It is often said by retired players that perspective can be easier to find from outside a cricket team than within it. From his out-of-favour vantage point as surplus to Australia’s ODI team, Glenn Maxwell has a simple answer to questions about what Steven Smith’s team are doing wrong with the bat – they are batting at a tempo the world’s more confident teams have long since deemed too slow.
While Maxwell feels he has made the very evolution as a batsman that Smith, the coach Darren Lehmann and the national selectors seem to be asking for, he believes that the team he was once a part of has fallen behind England and others in terms of the cruising speed they employ with the bat.
Where Australia had been happy to score around six an over for the first 10 overs and then throttle back to four or five until the closing overs, Maxwell said that England had shown it was better to be more aggressive and then “chill” at a run a ball. “They’re obviously playing the new brand of one-day cricket,” Maxwell said, “which is go as hard as you can for 15 or 16 overs, chill out at 10 but still go at six an over.
“I think the Australian one-day team for a while our chill-out time has been four and a half to five an over of just making sure we conserve wickets. I think these days you just can’t afford to do that. You’ve got to be a little tougher and got to be a little more boundary-conscious.”
Maxwell’s words provide further impetus to the search for a refreshed approach from the Australian ODI set-up, after the selection chairman Trevor Hohns conceded that a full review of the team’s personnel and tactical approach was required in order to be competitive at next year’s World Cup. In assessing his own development, Maxwell said he was disappointed he had not been given the chance to show his evolution after being shunted up and down the batting order prior to being dropped in India last year.
“I feel like I’ve changed a little bit over the last period of time where I’m able to work my way through situations instead of just going ahead and blasting it,” he said. “Looking back at the Indian ODIs, I probably didn’t have the chance to show that. The first game turned into a T20 and I came out and we needed 13 an over, and I think the game before I got dropped I was sent in with six overs to go. So there wasn’t exactly time to rebuild and work through an innings.”
As the Australian team, sans Maxwell, arrived in Adelaide ahead of the dead rubber Australia Day ODI on Friday, fast bowler Josh Hazlewood said that more attention needed to be paid to the way bowlers transitioned between formats. While much work has been done around their physical preparation and workload management, Hazlewood said the different skill sets required in the shorter forms needed to be better addressed in the future.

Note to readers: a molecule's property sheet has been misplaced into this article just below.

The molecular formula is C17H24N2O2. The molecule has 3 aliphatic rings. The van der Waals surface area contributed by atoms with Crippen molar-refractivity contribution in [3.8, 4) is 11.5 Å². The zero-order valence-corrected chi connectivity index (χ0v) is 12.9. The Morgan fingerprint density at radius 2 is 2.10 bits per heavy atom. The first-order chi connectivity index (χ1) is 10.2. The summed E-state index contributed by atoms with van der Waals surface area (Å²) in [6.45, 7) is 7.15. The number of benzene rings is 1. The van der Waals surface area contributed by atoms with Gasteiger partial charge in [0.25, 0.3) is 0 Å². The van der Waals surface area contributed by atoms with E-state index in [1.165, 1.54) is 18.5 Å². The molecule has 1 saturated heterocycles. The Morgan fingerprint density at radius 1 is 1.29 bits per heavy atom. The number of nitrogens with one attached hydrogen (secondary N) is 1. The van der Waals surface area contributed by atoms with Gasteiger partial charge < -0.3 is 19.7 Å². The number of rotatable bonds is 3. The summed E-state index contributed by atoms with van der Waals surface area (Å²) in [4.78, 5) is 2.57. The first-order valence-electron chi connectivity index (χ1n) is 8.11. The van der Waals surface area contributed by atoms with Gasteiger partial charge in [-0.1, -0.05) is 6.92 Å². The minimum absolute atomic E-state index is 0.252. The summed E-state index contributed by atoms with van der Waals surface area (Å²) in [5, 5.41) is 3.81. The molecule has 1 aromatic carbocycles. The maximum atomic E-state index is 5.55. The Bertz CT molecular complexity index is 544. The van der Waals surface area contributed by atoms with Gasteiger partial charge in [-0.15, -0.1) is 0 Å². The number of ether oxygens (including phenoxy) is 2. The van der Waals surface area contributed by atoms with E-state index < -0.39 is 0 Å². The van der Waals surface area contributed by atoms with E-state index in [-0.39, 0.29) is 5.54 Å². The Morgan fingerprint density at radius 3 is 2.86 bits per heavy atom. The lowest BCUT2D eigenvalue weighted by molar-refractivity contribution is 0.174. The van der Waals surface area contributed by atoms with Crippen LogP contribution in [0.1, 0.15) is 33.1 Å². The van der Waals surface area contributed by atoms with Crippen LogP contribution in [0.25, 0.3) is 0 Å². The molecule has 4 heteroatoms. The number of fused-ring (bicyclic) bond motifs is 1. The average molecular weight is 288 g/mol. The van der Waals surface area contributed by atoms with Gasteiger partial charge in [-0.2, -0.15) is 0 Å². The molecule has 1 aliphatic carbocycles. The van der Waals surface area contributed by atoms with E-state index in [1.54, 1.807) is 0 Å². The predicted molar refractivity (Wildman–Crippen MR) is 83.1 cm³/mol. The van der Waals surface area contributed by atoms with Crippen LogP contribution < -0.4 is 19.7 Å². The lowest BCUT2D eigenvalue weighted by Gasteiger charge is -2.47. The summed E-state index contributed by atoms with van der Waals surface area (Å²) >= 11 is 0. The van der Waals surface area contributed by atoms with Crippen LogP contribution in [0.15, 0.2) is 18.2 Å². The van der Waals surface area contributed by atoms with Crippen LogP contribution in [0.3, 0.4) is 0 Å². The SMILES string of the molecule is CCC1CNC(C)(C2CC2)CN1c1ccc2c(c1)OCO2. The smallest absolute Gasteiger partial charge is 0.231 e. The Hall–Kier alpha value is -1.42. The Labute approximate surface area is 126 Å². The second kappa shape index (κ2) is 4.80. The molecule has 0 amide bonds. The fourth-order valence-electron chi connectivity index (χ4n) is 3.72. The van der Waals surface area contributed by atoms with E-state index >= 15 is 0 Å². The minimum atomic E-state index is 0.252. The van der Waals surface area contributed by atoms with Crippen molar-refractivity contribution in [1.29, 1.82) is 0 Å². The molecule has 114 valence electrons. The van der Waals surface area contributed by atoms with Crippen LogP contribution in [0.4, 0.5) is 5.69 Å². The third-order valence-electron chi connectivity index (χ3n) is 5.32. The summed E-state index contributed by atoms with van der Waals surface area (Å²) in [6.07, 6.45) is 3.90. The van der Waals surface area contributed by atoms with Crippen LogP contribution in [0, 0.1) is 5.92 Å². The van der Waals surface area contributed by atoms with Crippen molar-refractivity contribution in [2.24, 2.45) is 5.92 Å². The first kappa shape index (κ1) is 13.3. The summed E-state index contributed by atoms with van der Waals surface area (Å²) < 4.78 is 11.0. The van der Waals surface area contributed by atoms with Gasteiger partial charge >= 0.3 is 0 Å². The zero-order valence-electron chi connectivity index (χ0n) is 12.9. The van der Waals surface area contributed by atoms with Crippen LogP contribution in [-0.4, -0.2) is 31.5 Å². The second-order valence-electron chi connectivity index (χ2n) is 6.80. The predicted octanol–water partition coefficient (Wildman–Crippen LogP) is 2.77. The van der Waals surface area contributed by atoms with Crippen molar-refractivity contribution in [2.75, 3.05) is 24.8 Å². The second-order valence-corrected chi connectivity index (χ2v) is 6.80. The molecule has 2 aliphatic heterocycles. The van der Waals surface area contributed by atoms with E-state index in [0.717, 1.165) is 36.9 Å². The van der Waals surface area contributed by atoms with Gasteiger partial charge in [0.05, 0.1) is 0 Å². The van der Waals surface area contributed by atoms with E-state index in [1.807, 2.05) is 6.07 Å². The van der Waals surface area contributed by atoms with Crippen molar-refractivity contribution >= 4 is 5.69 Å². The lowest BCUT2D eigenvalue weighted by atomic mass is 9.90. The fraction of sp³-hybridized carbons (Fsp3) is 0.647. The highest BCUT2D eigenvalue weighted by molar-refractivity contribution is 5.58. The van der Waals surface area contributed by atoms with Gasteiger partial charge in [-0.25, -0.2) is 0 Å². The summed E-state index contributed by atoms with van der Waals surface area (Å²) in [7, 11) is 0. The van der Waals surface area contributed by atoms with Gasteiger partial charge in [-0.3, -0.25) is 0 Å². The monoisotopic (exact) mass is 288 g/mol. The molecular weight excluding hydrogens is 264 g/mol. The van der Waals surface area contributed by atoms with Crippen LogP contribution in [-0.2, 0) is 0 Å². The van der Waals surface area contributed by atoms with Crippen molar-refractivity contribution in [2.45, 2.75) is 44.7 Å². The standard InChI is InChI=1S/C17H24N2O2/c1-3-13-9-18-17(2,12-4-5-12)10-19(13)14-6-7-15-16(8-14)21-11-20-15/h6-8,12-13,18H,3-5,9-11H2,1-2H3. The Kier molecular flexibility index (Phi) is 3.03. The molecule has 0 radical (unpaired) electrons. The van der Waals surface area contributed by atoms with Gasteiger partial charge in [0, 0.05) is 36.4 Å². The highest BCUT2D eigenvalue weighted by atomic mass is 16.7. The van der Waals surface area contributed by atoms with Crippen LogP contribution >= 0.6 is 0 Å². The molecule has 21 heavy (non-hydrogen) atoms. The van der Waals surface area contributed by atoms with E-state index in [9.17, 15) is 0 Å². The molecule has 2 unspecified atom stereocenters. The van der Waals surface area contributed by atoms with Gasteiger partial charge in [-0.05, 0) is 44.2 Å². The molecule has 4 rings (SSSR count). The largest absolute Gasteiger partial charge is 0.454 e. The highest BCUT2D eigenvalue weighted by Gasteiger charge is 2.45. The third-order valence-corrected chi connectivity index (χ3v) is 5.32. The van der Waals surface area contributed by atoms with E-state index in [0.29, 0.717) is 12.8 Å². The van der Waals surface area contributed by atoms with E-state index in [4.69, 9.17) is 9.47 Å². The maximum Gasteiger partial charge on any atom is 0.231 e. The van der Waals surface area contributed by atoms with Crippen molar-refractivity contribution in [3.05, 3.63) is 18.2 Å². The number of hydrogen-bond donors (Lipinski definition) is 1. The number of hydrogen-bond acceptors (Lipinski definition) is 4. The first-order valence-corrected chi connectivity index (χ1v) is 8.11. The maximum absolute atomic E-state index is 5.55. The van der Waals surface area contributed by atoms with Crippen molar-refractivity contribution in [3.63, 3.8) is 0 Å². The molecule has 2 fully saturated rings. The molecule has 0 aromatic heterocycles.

“We haven’t quite transitioned from Test cricket to one-day cricket as well as we could have,” Hazlewood said. “England have two sets of bowlers in some regard, with only [Chris] Woakes and [Moeen] Ali backing up so they’re really one-day specialists, I guess you could say and they’ve showed us how to play. I think you still want your best bowlers playing…but you do need to work on skills from time to time. Maybe it’s a session here or there around Test cricket, you work on those skills with the white ball.
“We can probably learn and do things a bit differently. I guess you have to outline some training sessions for the white-ball stuff and work on your variations even while you’re playing on a Test tour. My role in one-day cricket is a little bit similar to Test cricket, I bowl at the start a lot and a little bit through the middle. But for some guys like [Mitchell] Starc and [Pat] Cummins, their one-day game is probably closer to a Twenty20 game where they bowl a lot of overs at the end when the [opposing] batters are going.”
By contrast, England have been refreshed by the changeover, something Woakes said was as much a matter of mindset as of tactics. “It’s just a different game…different format, different ball,” he said. “It’s more of a mindset thing because you’re constantly trying to hit the ball in one-day cricket whereas, in Test cricket, you’re more wary. People who don’t know the game that well would probably think it’s a red, it’s a white ball – what changes? But it’s amazing how much it does change.
“Winning is a habit so we’ll be trying to do that in the last two games to secure a 5-0 whitewash. It is a huge motivation. We’re obviously delighted to win the series…but we won’t be letting up. We’ll still be trying to go out there on a big day for them, Australia Day, and turn them over. You don’t come out to Australia and win too often so, once you’ve got your foot on the throat, you want to keep it down. If the roles were reversed, then Australia would be doing exactly the same thing to us.”
Daniel Brettig is an assistant editor at ESPNcricinfo. @danbrettig
ESPN Sports Media Ltd.